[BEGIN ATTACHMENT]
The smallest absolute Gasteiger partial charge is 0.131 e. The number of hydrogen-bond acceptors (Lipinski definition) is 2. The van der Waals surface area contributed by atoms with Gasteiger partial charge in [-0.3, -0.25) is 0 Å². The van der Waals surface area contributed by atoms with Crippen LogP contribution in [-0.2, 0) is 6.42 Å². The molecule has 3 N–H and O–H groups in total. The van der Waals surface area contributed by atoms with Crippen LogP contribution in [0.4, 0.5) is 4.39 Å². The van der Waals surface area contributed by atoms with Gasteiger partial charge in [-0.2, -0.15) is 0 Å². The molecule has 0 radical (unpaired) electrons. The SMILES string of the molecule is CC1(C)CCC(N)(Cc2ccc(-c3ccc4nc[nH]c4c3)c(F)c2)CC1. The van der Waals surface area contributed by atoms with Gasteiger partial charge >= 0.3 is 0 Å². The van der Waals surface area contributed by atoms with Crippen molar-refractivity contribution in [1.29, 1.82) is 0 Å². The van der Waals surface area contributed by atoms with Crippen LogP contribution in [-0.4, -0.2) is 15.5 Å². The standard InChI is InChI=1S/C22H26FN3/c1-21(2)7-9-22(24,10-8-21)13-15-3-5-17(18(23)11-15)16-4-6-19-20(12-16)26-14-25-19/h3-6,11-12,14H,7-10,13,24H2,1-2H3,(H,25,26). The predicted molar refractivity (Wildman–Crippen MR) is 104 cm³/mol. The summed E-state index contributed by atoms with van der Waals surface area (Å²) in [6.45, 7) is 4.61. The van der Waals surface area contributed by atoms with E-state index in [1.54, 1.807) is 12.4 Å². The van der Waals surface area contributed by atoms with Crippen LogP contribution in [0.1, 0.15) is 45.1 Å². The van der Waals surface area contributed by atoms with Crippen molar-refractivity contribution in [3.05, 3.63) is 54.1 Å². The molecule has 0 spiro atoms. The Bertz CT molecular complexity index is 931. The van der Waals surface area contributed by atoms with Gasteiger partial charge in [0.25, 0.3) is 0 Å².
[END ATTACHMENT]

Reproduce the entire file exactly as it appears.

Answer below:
The smallest absolute Gasteiger partial charge is 0.131 e. The number of hydrogen-bond acceptors (Lipinski definition) is 2. The van der Waals surface area contributed by atoms with Gasteiger partial charge in [-0.3, -0.25) is 0 Å². The van der Waals surface area contributed by atoms with Crippen LogP contribution in [-0.2, 0) is 6.42 Å². The molecule has 3 N–H and O–H groups in total. The van der Waals surface area contributed by atoms with Crippen LogP contribution in [0.4, 0.5) is 4.39 Å². The van der Waals surface area contributed by atoms with Gasteiger partial charge in [-0.2, -0.15) is 0 Å². The molecule has 0 radical (unpaired) electrons. The SMILES string of the molecule is CC1(C)CCC(N)(Cc2ccc(-c3ccc4nc[nH]c4c3)c(F)c2)CC1. The van der Waals surface area contributed by atoms with Gasteiger partial charge >= 0.3 is 0 Å². The van der Waals surface area contributed by atoms with Crippen molar-refractivity contribution in [1.29, 1.82) is 0 Å². The van der Waals surface area contributed by atoms with Crippen LogP contribution in [-0.4, -0.2) is 15.5 Å². The standard InChI is InChI=1S/C22H26FN3/c1-21(2)7-9-22(24,10-8-21)13-15-3-5-17(18(23)11-15)16-4-6-19-20(12-16)26-14-25-19/h3-6,11-12,14H,7-10,13,24H2,1-2H3,(H,25,26). The predicted molar refractivity (Wildman–Crippen MR) is 104 cm³/mol. The summed E-state index contributed by atoms with van der Waals surface area (Å²) in [6.45, 7) is 4.61. The van der Waals surface area contributed by atoms with E-state index in [1.54, 1.807) is 12.4 Å². The van der Waals surface area contributed by atoms with Crippen LogP contribution in [0.1, 0.15) is 45.1 Å². The van der Waals surface area contributed by atoms with Crippen molar-refractivity contribution in [3.05, 3.63) is 54.1 Å². The molecule has 0 spiro atoms. The Bertz CT molecular complexity index is 931. The van der Waals surface area contributed by atoms with Gasteiger partial charge in [0.25, 0.3) is 0 Å².